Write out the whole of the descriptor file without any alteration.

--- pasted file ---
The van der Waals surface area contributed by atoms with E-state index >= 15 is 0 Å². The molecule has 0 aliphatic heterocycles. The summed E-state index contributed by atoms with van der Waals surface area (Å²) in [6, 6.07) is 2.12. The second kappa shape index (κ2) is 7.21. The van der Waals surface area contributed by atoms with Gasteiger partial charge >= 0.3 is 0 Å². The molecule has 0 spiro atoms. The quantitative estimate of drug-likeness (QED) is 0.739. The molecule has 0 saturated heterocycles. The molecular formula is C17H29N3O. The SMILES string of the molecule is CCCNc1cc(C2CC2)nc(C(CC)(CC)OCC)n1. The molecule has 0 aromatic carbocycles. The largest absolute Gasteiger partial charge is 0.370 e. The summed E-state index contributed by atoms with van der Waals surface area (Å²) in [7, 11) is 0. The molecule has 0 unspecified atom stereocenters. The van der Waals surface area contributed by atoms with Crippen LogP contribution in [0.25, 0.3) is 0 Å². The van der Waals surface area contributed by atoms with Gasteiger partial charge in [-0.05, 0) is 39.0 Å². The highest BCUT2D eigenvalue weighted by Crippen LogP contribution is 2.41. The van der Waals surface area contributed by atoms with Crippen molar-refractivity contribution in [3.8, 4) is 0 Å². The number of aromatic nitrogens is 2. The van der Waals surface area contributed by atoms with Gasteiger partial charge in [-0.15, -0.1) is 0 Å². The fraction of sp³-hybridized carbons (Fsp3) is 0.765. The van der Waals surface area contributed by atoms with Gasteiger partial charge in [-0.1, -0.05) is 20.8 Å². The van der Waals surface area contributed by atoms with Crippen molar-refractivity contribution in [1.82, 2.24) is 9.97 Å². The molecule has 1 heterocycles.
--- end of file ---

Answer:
The van der Waals surface area contributed by atoms with E-state index >= 15 is 0 Å². The molecule has 0 aliphatic heterocycles. The summed E-state index contributed by atoms with van der Waals surface area (Å²) in [6, 6.07) is 2.12. The second kappa shape index (κ2) is 7.21. The van der Waals surface area contributed by atoms with Gasteiger partial charge >= 0.3 is 0 Å². The molecule has 0 spiro atoms. The quantitative estimate of drug-likeness (QED) is 0.739. The molecule has 0 saturated heterocycles. The molecular formula is C17H29N3O. The SMILES string of the molecule is CCCNc1cc(C2CC2)nc(C(CC)(CC)OCC)n1. The molecule has 0 aromatic carbocycles. The largest absolute Gasteiger partial charge is 0.370 e. The summed E-state index contributed by atoms with van der Waals surface area (Å²) in [7, 11) is 0. The molecule has 0 unspecified atom stereocenters. The van der Waals surface area contributed by atoms with Crippen LogP contribution in [0.25, 0.3) is 0 Å². The van der Waals surface area contributed by atoms with Gasteiger partial charge in [-0.05, 0) is 39.0 Å². The highest BCUT2D eigenvalue weighted by Crippen LogP contribution is 2.41. The van der Waals surface area contributed by atoms with Crippen molar-refractivity contribution in [3.8, 4) is 0 Å². The number of aromatic nitrogens is 2. The van der Waals surface area contributed by atoms with Gasteiger partial charge in [-0.15, -0.1) is 0 Å². The fraction of sp³-hybridized carbons (Fsp3) is 0.765. The van der Waals surface area contributed by atoms with Gasteiger partial charge in [-0.1, -0.05) is 20.8 Å². The van der Waals surface area contributed by atoms with Crippen molar-refractivity contribution in [1.82, 2.24) is 9.97 Å². The molecule has 1 heterocycles.